When you’ve been involved in business operations for more than four decades, you’ve learned a thing or two about strategies and how to put them in place. A veteran shares his wisdom and best practices for digital transformation that makes sense – even for those outside IT.
Eric Clemons, a professor of operations, information and decisions for The Wharton School at the University of Pennsylvania, often begins any advice he offers on digital transformation by couching it in terms of history.
So, if he’s asked about his opinions on digital transformation, he will talk about how he’s been in computing since the 1960s, and all the developments in technology he’s seen since then. Or, he may reach even further back and question how a caveman would react 12,000 years ago if someone told the early human about agriculture.
Um, surprised? Confused?
“Exactly!” he says.
That’s how those outside IT may think when they hear about digital transformation, he says. They may not understand it and perhaps are even a little afraid of what it means. Further, just like a caveman hearing about agriculture for the first time, they may not really understand the huge impact it will have on their lives, he adds.
Clemons emphasizes that the digital transformation taking place today isn’t just happening in a couple of departments of a business, but is completely overhauling the structure and strategy of an entire business. While that may be an overwhelming thought for some organizations, Clemons says it doesn’t have to be as long as it’s broken down to a series of “manageable” steps and leaders realize that it isn’t so much about technology as it is information.
“Digital transformation is really a different way of thinking,” he says. “It’s just enabled by technology.”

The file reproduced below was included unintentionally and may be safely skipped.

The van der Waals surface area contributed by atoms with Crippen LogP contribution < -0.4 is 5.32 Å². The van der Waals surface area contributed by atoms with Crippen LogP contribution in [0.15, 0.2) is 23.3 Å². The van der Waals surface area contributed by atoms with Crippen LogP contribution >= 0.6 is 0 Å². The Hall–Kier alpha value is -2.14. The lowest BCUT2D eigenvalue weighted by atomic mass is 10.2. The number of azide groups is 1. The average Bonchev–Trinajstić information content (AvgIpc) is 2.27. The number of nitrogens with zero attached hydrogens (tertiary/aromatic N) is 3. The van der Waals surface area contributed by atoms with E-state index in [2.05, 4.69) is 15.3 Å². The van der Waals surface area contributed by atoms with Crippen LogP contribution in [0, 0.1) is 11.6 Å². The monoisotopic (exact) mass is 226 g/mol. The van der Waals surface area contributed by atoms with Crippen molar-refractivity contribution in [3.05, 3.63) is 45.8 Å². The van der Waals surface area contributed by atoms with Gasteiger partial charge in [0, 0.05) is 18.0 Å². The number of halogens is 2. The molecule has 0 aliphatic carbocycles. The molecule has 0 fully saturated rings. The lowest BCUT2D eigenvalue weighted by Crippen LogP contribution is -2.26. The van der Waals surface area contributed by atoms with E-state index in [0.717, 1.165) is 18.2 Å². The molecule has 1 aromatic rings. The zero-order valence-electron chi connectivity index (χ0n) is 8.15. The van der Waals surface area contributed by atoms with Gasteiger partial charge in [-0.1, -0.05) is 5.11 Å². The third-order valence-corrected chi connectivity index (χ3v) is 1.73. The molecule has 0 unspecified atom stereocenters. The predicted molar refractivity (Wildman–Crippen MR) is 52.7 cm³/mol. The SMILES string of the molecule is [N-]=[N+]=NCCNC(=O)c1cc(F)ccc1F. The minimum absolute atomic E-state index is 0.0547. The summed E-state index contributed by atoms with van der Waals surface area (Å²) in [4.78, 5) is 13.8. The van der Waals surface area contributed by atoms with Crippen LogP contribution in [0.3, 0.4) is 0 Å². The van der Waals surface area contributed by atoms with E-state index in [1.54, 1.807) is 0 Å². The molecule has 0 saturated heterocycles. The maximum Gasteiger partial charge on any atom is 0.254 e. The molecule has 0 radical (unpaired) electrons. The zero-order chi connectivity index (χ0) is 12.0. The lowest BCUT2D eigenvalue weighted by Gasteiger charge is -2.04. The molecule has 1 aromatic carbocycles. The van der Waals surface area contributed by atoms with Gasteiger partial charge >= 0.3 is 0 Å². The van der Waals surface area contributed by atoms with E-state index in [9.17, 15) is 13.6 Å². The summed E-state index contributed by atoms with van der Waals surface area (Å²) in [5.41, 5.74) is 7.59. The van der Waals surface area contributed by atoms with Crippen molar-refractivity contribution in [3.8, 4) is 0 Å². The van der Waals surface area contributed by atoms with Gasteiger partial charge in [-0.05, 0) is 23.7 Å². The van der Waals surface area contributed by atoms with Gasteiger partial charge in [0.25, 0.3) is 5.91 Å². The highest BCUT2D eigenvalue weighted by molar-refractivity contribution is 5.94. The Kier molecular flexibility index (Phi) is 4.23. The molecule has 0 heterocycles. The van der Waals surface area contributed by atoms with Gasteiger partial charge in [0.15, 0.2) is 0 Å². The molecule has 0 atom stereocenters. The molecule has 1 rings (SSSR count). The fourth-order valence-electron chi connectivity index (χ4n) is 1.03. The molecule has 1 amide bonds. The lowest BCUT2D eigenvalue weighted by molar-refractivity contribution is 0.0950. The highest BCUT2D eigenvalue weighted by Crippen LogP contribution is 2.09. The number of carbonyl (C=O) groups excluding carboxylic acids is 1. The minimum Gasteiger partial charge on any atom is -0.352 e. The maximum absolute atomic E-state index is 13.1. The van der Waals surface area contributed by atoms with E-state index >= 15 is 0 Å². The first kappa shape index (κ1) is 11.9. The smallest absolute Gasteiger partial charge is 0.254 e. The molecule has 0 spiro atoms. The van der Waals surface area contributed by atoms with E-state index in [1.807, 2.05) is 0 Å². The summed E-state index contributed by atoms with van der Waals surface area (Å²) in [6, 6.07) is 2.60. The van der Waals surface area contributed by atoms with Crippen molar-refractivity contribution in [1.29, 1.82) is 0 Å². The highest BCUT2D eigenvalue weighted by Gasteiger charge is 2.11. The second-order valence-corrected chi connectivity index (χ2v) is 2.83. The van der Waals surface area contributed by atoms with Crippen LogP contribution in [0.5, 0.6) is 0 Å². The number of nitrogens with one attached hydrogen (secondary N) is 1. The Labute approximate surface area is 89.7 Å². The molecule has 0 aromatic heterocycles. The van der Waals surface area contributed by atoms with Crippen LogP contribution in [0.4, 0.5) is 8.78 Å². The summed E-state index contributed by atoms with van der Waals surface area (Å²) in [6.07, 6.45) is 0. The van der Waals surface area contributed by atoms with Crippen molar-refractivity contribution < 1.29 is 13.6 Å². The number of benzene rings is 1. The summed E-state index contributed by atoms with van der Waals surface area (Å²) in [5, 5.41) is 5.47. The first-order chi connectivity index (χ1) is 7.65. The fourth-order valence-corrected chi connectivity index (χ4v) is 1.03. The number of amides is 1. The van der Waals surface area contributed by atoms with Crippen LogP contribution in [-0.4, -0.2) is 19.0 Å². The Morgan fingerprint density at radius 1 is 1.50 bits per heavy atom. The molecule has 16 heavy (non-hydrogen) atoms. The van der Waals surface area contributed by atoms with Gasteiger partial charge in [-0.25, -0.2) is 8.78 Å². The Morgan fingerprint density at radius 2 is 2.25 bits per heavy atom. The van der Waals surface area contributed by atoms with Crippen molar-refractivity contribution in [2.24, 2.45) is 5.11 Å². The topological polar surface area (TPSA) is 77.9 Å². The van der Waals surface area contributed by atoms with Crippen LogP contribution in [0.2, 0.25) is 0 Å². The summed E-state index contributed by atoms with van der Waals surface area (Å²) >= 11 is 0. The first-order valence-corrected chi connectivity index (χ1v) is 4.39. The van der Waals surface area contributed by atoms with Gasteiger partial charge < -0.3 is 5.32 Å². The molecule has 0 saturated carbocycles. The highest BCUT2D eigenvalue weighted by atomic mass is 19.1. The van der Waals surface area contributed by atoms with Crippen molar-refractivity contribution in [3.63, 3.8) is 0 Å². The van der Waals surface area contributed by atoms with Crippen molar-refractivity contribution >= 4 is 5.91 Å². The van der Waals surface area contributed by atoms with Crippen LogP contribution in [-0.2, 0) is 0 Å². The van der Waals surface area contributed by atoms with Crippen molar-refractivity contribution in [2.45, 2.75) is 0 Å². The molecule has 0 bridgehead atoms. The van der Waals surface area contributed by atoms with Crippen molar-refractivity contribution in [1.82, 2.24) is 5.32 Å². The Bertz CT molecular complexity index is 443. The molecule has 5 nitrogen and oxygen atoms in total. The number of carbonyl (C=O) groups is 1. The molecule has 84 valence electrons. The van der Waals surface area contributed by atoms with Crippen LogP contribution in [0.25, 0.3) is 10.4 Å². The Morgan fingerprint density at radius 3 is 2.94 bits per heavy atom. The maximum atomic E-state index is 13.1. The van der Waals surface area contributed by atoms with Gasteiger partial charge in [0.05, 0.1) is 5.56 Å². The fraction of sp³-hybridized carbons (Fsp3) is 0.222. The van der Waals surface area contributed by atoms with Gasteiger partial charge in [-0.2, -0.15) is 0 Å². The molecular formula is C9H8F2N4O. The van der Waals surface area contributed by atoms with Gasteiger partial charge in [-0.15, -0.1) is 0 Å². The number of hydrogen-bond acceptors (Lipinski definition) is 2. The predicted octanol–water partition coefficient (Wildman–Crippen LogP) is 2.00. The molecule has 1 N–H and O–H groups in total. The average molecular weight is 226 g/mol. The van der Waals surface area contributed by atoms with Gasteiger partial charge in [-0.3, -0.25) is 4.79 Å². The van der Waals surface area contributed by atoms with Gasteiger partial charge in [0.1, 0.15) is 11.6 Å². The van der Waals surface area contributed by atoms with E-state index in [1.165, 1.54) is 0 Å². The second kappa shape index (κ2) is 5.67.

A recent Strategy&’s analysis finds that 16 bellwether sectors, such as aviation and utilities, must not just embrace new and unexpected forms for digitization and technological innovation, but must also use them to reform their current business models. Change is coming quickly, but many business leaders and their organizations are unprepared for them, the analysis finds.
One of the ways that companies can begin to adopt transformation — and help their employees embrace it — is by having each one understand what it means to have the “right” customer, Clemons says.
For example, in the late 1980s, Citibank wanted to become “America’s bank” and get more customers. But Capitol One took a different approach, and “decided they didn’t want lots of customers – they wanted the right customers,” he says.
While Citibank followed the economies of scale, Capital One identified the perfect customer: the high-volume, high-balance person who carried $5,000 to $10,000 on a credit card and never completely paid it off. With finance charges, it was possible to make that customer 150 times more profitable than the average customer, he says.
Capitol One saw immediate success and soon became a household name because the digital transformation was woven into their strategy, Clemons explains. Using profitability analysis and data-mining techniques, they were able to figure out who was willing to transfer their balances for a lower interest rate, who could be cross-sold another product and who would be interested in a car loan.
Clemons explains that while many leaders or employers may feel they don’t know the first thing about digital transformation, it often can be more beneficial to have them think about what they do know about their customers and their processes. Many will be able to say they know what works and what doesn’t, and it’s through that information a digital transformation can take place.
For example, restaurants worry that a bad Yelp review can hurt the business. But if each employee is more perceptive, a server might immediately respond to a customer who appears to dislike an entrée and offer something else. That certainly mitigates the chances that the person feels compelled to post a bad review.
“You cannot buy reviews online, but you can change what a customer wants to write,” Clemons says. “If you don’t intervene, they may write something you won’t like.”
That’s how employees acting as “chief perception officers” can make a big difference in digital transformation, he explains. Being in the trenches gives them a critical view of processes that cause problems, or helps them avert a potential disaster. They can help leaders identify the outdated ideas that need to be dropped, he adds.
“It’s not about focusing on the technology, but on the information that’s available. Among your employees, who knows what to do to keep a customer happy?” he says. “There are certainly times when employees can think of workarounds that others of us miss.”
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